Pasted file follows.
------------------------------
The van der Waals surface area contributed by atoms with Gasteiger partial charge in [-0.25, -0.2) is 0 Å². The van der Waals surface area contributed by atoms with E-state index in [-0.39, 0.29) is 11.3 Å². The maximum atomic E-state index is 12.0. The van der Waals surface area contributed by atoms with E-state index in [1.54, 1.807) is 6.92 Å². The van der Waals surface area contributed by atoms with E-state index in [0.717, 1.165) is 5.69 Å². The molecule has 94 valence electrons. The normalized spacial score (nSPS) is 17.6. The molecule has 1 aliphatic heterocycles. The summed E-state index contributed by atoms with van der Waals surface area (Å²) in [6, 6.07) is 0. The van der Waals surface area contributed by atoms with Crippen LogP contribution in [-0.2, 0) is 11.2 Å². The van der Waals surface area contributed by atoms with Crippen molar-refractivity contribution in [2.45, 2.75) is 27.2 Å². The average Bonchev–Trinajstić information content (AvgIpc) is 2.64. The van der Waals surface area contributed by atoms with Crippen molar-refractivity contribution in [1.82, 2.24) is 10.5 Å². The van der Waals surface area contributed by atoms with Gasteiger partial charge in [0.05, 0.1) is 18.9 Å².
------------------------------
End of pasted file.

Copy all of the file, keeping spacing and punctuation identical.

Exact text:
The van der Waals surface area contributed by atoms with Gasteiger partial charge in [-0.25, -0.2) is 0 Å². The van der Waals surface area contributed by atoms with E-state index in [-0.39, 0.29) is 11.3 Å². The maximum atomic E-state index is 12.0. The van der Waals surface area contributed by atoms with E-state index in [1.54, 1.807) is 6.92 Å². The van der Waals surface area contributed by atoms with E-state index in [0.717, 1.165) is 5.69 Å². The molecule has 94 valence electrons. The normalized spacial score (nSPS) is 17.6. The molecule has 1 aliphatic heterocycles. The summed E-state index contributed by atoms with van der Waals surface area (Å²) in [6, 6.07) is 0. The van der Waals surface area contributed by atoms with Crippen LogP contribution in [-0.2, 0) is 11.2 Å². The van der Waals surface area contributed by atoms with Crippen molar-refractivity contribution in [2.45, 2.75) is 27.2 Å². The average Bonchev–Trinajstić information content (AvgIpc) is 2.64. The van der Waals surface area contributed by atoms with Crippen molar-refractivity contribution in [1.82, 2.24) is 10.5 Å². The van der Waals surface area contributed by atoms with Gasteiger partial charge in [0.05, 0.1) is 18.9 Å².